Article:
Over The Rhine Blood Oranges In The Snow on Limited Edition Colored 180g LP
First Pressing on Colored Vinyl
Colored Copies Are Limited / Call To Confirm Colored Copies Are Still Available
"Blood Oranges In The Snow is the third Christmas record Karin and I have made, and I confess, I think I'm mostly just trying to get back to that early time in my life when the music was all brand new, something to be discovered. But then again, so many Christmas songs have already been written: I think we are genuinely curious about the ones that haven't.
"So our new record Blood Oranges In The Snow opens with some reminiscing...The song "Another Christmas" involves a different kind of reminiscing in which the main character reflects on the vast disparity of the world we live in and the hope for the world described in the Christmas Carols of old. "My Father's Body" acknowledges the empty seat at the table. Merle Haggard's "If We Make It Through December" reminds that the commercial and marketing pressures of the holidays sometimes arrive at the worst possible time.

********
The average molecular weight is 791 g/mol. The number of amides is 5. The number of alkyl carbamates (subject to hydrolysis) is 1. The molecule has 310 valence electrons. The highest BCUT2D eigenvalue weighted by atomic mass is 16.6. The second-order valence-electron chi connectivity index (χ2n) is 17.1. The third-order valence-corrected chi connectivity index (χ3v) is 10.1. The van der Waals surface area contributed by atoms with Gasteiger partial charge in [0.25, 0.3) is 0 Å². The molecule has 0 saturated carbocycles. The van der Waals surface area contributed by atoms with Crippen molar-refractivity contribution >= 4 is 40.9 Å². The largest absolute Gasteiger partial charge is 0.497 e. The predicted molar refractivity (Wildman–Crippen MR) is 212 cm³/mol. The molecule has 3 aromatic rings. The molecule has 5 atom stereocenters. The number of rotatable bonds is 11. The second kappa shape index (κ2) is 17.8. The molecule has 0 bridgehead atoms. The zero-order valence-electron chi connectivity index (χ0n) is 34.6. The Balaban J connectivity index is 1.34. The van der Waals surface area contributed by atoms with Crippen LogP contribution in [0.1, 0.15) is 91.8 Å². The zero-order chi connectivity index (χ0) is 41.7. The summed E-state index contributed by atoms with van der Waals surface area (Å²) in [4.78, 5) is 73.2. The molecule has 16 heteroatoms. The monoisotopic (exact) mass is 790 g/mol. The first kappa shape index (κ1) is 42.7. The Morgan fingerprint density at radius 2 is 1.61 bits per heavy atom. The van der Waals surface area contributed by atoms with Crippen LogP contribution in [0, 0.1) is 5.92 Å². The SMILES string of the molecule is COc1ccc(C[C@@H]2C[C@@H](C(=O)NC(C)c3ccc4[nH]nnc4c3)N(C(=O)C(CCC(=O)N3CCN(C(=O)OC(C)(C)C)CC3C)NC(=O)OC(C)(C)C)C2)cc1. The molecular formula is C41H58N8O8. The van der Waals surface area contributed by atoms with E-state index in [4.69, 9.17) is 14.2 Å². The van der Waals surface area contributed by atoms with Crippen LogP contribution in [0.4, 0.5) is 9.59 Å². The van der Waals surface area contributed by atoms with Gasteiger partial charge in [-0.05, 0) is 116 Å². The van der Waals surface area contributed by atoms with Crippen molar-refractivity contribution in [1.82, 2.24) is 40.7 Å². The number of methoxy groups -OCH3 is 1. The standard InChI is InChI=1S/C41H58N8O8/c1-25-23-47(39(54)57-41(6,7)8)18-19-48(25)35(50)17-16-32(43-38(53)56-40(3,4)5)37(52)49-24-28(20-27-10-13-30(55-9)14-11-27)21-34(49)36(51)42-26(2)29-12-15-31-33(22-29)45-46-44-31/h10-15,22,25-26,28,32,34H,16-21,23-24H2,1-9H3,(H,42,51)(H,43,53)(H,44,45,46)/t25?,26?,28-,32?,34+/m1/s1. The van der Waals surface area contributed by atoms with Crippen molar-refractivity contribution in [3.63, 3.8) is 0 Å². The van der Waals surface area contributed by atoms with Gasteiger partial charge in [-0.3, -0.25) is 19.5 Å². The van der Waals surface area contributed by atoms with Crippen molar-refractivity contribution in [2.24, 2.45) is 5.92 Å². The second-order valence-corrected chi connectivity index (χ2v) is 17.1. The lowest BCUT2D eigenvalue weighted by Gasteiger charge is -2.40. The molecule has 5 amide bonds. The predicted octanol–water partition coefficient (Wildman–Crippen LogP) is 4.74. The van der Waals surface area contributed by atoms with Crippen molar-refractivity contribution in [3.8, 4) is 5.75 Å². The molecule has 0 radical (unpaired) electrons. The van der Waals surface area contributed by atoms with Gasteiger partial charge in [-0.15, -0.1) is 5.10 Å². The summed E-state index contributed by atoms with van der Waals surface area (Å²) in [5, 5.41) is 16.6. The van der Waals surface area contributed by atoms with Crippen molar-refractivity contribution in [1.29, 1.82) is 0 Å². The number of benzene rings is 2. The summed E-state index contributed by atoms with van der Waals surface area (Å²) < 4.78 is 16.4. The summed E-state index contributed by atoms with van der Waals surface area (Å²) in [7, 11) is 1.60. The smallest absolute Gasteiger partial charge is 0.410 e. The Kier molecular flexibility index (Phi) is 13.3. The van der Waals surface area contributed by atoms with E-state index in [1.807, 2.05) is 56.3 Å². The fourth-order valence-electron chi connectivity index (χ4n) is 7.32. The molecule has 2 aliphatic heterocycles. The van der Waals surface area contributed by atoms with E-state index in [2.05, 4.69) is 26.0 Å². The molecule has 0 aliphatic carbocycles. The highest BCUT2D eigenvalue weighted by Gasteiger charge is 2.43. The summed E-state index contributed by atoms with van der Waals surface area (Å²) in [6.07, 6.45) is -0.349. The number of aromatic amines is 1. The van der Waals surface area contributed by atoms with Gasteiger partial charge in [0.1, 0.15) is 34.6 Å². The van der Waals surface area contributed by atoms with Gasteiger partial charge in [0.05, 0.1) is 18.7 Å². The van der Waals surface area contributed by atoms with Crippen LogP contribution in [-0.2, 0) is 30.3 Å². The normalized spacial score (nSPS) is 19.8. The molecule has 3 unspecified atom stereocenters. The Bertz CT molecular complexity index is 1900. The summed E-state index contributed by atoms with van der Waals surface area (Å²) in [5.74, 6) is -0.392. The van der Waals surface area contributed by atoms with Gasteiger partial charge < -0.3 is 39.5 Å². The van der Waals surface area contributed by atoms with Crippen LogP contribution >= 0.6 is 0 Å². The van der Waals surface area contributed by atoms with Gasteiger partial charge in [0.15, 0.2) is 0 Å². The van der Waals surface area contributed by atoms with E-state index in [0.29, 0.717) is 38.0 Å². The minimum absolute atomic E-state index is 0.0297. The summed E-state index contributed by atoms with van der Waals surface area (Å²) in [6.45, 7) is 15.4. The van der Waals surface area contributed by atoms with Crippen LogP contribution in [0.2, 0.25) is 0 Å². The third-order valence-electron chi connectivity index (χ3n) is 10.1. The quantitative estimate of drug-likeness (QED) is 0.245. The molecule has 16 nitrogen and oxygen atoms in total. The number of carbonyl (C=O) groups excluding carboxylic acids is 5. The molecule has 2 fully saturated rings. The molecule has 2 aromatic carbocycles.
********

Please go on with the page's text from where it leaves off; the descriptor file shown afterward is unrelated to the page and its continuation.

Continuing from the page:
"Let It Fall" was inspired by a few words that our friend Melanie Ciccone included in an email to us. She wrote something about rain and leaves and tears falling with "confidence and grace." How could a songwriter ignore such a sentiment? "Snowbirds" was written by a friend of ours. We put out the call to various songwriters who we consider great to help with the heavy lifting of the songwriting on Blood Oranges In The Snow. When Jack Henderson from Scotland sent the song "Bethlehem" we immediately knew it was timeless...
"First Snowfall" is a mash-up of memories from our days living in the neighborhood of Over-the-Rhine (considered the bad part of town in Cincinnati), and driving through small towns in the Ohio valley where the Christmas decorations can get a little time worn, especially when left out all year round. And "New Year's Song." Irving Berlin wasn't shy about saying that if a songwriter wanted to make a living, he or she should write a song for every occasion. Sometimes it's the job." - Linford Detweiler